Screen discusses Rotterdam world premiere, about a far-right party, which has stoked controversy in France.

This Is Our Land

Lucas Belvaux’s political drama This Is Our Land (Chez Nous), about the tactics of a far-right party to win support in a depressed northern French town, world premieres at the International Film festival Rotterdam on Monday (Jan 30).

Due to be released in France by Le Pacte on Feb 22, the timely film comes out in a hotly contested presidential election year in which far-right National Front leader Marine Le Pen is being viewed as a strong candidate following other populist victories such as Brexit and Donald Trump’s election as US president.

In This Is Our Land, Emilie Dequenne stars as home-care nurse Pauline who is enticed into running as a candidate for a far-right party. Like the National Front, the party is led by an ambitious, blond female leader played by Catherine Jacob and is in the process of trying to outwardly distance itself from its racist and fascist roots.

The picture shows coaching sessions where canvassers are told to smile, always be friendly and use words like “Islamist” rather than “Arab” when talking about the party’s aims and manifesto.

Behind the scenes, Pauline unwittingly finds herself caught up in a web of political intrigue when she rekindles a relationship with a childhood boyfriend, played by Guillaume Gouix, who unbeknown to her is a member of a neo-Nazi vigilante group. 

Other cast members include André Dussollier plays a respected doctor and Machiavellian right-wing politician who recruits Pauline.

National Front response

The film has already stoked the ire of National Front politicians who reacted fiercely to a first trailer which went up online on Dec 30.

Belgian, France-based director Belvaux views their reaction as strategic.

“At first I thought it was a stupid reaction because it only served to publicise the film which until then hadn’t had much attention. On reflection, I came to understand that actually they were only trying to talk to their voters, to discredit the film and stop them from going to see it.”

“Their second aim was to plant three or four ideas that followers could reuse on the social networks, such as that the film is made by intellectuals who know nothing about their reality and that it was paid for with public money and paints FN supporters in a bad light as racists, alcoholics and stupid – none of which is true.”

The filmmaker reveals he actually started mulling the idea of a film about populist politics during the shoot of his last picture Pas Son Genre, starring Emilie Dequenne as a small-town hairdresser who gets involved with a philosophy teacher, in the northern French town of Arras in late 2013.

The traditionally left-leaning area, a former industrial hub now in decline, was gearing up for municipal elections and the opinion polls were giving France’s far-right National Front a 30 to 35% share of the vote, depending on the town

“I started looking at people on the street and on set – all of whom were nice, intelligent and hard-working – and asking myself whether they were considering voting for the party? Given the statistics some of them had to be,” says the director.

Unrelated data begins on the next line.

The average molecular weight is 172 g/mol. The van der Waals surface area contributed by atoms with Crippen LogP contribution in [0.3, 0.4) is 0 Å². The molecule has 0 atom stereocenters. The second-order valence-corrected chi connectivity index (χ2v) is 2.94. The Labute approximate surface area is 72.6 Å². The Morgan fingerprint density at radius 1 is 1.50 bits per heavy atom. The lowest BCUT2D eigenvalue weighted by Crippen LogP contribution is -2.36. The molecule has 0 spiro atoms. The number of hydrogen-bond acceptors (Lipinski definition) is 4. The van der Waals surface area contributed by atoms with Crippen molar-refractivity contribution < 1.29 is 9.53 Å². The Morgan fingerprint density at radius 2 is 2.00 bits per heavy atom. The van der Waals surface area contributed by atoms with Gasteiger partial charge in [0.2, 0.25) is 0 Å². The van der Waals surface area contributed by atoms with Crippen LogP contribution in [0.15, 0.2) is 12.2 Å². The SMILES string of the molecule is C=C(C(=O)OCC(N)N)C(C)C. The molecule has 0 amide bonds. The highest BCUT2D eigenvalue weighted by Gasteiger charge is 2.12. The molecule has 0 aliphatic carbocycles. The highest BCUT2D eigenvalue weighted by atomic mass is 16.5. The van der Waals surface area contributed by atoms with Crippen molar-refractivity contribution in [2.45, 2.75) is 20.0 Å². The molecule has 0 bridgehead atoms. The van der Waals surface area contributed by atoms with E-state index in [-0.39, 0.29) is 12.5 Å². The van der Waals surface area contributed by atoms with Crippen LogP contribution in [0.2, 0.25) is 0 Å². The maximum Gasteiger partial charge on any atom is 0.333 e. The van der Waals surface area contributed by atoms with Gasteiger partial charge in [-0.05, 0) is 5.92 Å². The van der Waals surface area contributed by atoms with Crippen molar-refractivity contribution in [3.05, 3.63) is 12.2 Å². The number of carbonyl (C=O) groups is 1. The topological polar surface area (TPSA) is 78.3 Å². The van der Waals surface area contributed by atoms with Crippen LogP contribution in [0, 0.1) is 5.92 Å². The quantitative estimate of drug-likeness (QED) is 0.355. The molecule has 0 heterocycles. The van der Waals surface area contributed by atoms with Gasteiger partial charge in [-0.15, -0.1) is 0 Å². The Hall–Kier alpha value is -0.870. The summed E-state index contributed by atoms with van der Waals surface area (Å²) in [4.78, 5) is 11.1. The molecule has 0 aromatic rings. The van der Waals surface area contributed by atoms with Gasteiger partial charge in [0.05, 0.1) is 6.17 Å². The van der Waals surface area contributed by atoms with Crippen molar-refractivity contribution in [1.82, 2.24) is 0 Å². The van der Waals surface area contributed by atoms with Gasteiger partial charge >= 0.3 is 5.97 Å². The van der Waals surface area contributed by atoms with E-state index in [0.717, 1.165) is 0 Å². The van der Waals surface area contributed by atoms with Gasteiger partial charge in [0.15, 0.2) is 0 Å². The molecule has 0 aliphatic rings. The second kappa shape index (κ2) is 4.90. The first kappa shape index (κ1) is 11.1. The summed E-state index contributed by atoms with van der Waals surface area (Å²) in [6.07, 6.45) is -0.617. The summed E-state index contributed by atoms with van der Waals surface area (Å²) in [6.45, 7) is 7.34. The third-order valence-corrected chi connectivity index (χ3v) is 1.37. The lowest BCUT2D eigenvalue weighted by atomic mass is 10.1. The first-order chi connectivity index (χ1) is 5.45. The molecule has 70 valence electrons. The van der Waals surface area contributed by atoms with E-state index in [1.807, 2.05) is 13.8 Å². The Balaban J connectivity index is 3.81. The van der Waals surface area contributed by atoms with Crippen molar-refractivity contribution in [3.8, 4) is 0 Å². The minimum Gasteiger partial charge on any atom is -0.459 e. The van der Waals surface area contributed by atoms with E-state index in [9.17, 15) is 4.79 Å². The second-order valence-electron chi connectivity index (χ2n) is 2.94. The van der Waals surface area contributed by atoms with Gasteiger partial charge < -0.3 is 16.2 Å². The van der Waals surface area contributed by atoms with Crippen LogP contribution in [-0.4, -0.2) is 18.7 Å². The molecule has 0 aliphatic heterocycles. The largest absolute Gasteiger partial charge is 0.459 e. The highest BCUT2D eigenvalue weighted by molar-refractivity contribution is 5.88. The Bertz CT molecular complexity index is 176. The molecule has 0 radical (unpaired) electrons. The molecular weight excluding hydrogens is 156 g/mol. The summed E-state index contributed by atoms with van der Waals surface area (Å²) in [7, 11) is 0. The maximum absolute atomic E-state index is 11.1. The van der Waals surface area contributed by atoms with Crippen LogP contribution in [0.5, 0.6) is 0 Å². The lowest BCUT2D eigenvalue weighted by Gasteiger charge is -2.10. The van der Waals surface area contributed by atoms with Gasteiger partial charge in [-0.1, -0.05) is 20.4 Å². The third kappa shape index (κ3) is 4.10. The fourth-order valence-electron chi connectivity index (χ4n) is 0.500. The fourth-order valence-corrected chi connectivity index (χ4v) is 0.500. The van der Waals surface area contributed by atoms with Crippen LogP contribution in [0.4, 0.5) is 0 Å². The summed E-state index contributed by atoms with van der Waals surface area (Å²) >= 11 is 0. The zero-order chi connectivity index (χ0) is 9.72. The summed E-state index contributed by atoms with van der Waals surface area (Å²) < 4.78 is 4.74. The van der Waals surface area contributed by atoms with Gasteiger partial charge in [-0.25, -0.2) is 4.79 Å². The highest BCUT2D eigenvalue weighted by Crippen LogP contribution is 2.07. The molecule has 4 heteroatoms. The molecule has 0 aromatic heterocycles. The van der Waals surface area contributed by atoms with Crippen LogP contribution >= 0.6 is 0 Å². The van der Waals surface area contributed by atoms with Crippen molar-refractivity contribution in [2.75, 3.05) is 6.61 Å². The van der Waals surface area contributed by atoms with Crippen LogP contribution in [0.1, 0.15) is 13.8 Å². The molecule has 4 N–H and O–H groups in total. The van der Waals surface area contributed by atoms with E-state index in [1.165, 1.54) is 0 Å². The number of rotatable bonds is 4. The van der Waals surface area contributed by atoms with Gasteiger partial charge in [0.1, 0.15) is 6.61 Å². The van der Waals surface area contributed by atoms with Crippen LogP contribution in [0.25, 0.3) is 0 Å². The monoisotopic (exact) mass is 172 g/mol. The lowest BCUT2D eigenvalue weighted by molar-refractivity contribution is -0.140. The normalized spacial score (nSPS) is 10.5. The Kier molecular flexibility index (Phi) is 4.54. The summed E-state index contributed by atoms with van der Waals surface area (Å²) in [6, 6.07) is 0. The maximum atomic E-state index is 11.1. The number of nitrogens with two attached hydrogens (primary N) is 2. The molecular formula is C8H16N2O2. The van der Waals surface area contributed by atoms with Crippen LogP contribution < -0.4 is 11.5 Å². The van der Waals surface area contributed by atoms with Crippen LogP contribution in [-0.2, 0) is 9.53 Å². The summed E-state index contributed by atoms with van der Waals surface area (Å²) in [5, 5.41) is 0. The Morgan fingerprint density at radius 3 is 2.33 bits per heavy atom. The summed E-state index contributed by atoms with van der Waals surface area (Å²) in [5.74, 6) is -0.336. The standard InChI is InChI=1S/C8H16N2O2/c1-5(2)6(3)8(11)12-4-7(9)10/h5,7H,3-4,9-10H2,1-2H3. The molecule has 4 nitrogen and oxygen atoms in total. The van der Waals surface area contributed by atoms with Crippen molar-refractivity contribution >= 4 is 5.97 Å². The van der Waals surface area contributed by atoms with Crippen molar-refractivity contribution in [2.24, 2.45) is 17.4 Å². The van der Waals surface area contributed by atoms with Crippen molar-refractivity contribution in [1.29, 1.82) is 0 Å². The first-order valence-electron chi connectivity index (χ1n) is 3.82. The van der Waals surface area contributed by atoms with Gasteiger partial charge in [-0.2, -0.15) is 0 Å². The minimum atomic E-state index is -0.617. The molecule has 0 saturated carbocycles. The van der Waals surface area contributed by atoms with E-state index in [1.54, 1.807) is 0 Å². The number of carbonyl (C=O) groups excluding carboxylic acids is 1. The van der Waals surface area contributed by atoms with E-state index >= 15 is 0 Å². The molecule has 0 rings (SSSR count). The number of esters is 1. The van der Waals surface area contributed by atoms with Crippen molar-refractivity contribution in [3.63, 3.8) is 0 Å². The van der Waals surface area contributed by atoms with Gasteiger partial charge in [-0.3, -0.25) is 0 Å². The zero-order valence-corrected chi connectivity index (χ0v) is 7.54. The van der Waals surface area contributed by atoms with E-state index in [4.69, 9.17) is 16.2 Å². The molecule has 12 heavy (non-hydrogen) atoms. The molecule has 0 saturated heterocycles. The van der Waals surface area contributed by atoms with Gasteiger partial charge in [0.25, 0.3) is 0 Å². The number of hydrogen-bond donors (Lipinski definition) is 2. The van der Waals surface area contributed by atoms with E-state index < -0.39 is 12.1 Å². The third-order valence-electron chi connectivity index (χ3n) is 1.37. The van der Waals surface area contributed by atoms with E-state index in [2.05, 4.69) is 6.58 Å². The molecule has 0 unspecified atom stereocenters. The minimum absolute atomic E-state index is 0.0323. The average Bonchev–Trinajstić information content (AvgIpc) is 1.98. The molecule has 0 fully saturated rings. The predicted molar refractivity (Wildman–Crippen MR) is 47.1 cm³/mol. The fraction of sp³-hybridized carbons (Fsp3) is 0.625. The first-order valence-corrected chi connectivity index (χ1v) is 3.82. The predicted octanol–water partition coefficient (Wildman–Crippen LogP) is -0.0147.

“It really troubled me that there were people who were prepared to back a party that was so violent, brutal and lacking in perspective and with such a terrible history. I really liked the character played by Emilie. I had a lot respect and affection for her. I found myself asking which way she would have voted.”

“Populist advance”

Further inspiration for the screenplay came from French writer Jérôme Leroy’s political thriller Le Bloc and research into the activities of the National Front and more extreme far-right groups such as the Neo-Nazi movement La Maison Flamande.

“It’s a fictitious tale but it’s based on real facts. The scene where the women is threatened by kids in the street when she pulls down a National Front poster is based on something that happened to a friend of mine,” says Belvaux.

“The real incident was a lot more violent but I didn’t dare put that in the film because I felt people would say it wasn’t true,” he adds. “You’ve got to ask yourself what kind of party provokes this sort of reaction. It something we urgently need to speak out about right now.”

“These extreme right, populist parties advance when we fail to defend the principals and values – whether we’re to the right or to the left — of democracy and humanism on which Europe was built after the war… These parties don’t appeal to reason or intelligence but rather gut-feelings and fear.”

At Rotterdam, where Belvaux also world premiered 38 Witnesses as the opening film in 2012 – This Is Our Land will play in the Big Screen section.

“I’m glad it’s premiering there because the Netherlands is a country where populism is also on the rise and where there are strong debates around the subject of natural identity and Islam and laicity too,” says Belvaux.

Looking further ahead to its upcoming release in France, he adds:  “I hope it’s going provoke debate during the election campaign about what this party really is in reality, to give another perspective, that it’s not a party that can necessarily change things any more than the next party, and also recall that at the end of the day it’s a fascist party — we need to remember that from time to time.”